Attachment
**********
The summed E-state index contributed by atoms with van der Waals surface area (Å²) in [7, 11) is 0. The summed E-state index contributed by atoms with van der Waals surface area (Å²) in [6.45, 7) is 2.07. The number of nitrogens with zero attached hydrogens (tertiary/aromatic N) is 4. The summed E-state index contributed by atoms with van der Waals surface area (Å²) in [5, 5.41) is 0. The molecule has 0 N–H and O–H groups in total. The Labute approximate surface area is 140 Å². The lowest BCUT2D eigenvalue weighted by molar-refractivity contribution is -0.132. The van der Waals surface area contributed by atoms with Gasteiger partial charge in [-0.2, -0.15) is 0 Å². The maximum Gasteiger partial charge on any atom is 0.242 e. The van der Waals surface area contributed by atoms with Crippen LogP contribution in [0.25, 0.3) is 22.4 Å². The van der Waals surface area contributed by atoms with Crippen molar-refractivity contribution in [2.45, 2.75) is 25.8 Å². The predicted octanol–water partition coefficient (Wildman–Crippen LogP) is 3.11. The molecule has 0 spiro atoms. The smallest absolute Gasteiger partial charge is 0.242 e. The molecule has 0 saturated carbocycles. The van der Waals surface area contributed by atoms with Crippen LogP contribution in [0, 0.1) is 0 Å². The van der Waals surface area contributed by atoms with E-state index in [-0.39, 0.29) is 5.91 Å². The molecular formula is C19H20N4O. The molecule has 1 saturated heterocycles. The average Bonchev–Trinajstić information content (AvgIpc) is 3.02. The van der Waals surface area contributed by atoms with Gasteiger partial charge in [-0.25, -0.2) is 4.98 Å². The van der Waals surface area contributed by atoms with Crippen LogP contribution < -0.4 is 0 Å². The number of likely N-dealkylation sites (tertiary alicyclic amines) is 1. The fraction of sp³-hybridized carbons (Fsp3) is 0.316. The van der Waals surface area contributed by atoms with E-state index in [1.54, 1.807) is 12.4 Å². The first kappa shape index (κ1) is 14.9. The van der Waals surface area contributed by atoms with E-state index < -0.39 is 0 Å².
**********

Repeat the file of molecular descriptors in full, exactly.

The summed E-state index contributed by atoms with van der Waals surface area (Å²) in [7, 11) is 0. The summed E-state index contributed by atoms with van der Waals surface area (Å²) in [6.45, 7) is 2.07. The number of nitrogens with zero attached hydrogens (tertiary/aromatic N) is 4. The summed E-state index contributed by atoms with van der Waals surface area (Å²) in [5, 5.41) is 0. The molecule has 0 N–H and O–H groups in total. The Labute approximate surface area is 140 Å². The lowest BCUT2D eigenvalue weighted by molar-refractivity contribution is -0.132. The van der Waals surface area contributed by atoms with Gasteiger partial charge in [-0.2, -0.15) is 0 Å². The maximum Gasteiger partial charge on any atom is 0.242 e. The van der Waals surface area contributed by atoms with Crippen LogP contribution in [0.25, 0.3) is 22.4 Å². The van der Waals surface area contributed by atoms with Crippen molar-refractivity contribution in [2.45, 2.75) is 25.8 Å². The predicted octanol–water partition coefficient (Wildman–Crippen LogP) is 3.11. The molecule has 0 spiro atoms. The smallest absolute Gasteiger partial charge is 0.242 e. The molecule has 0 saturated carbocycles. The van der Waals surface area contributed by atoms with Crippen LogP contribution in [0, 0.1) is 0 Å². The van der Waals surface area contributed by atoms with E-state index in [-0.39, 0.29) is 5.91 Å². The molecular formula is C19H20N4O. The molecule has 1 saturated heterocycles. The average Bonchev–Trinajstić information content (AvgIpc) is 3.02. The van der Waals surface area contributed by atoms with Gasteiger partial charge in [-0.25, -0.2) is 4.98 Å². The van der Waals surface area contributed by atoms with Crippen LogP contribution < -0.4 is 0 Å². The number of likely N-dealkylation sites (tertiary alicyclic amines) is 1. The fraction of sp³-hybridized carbons (Fsp3) is 0.316. The van der Waals surface area contributed by atoms with E-state index in [1.54, 1.807) is 12.4 Å². The first kappa shape index (κ1) is 14.9. The van der Waals surface area contributed by atoms with E-state index < -0.39 is 0 Å².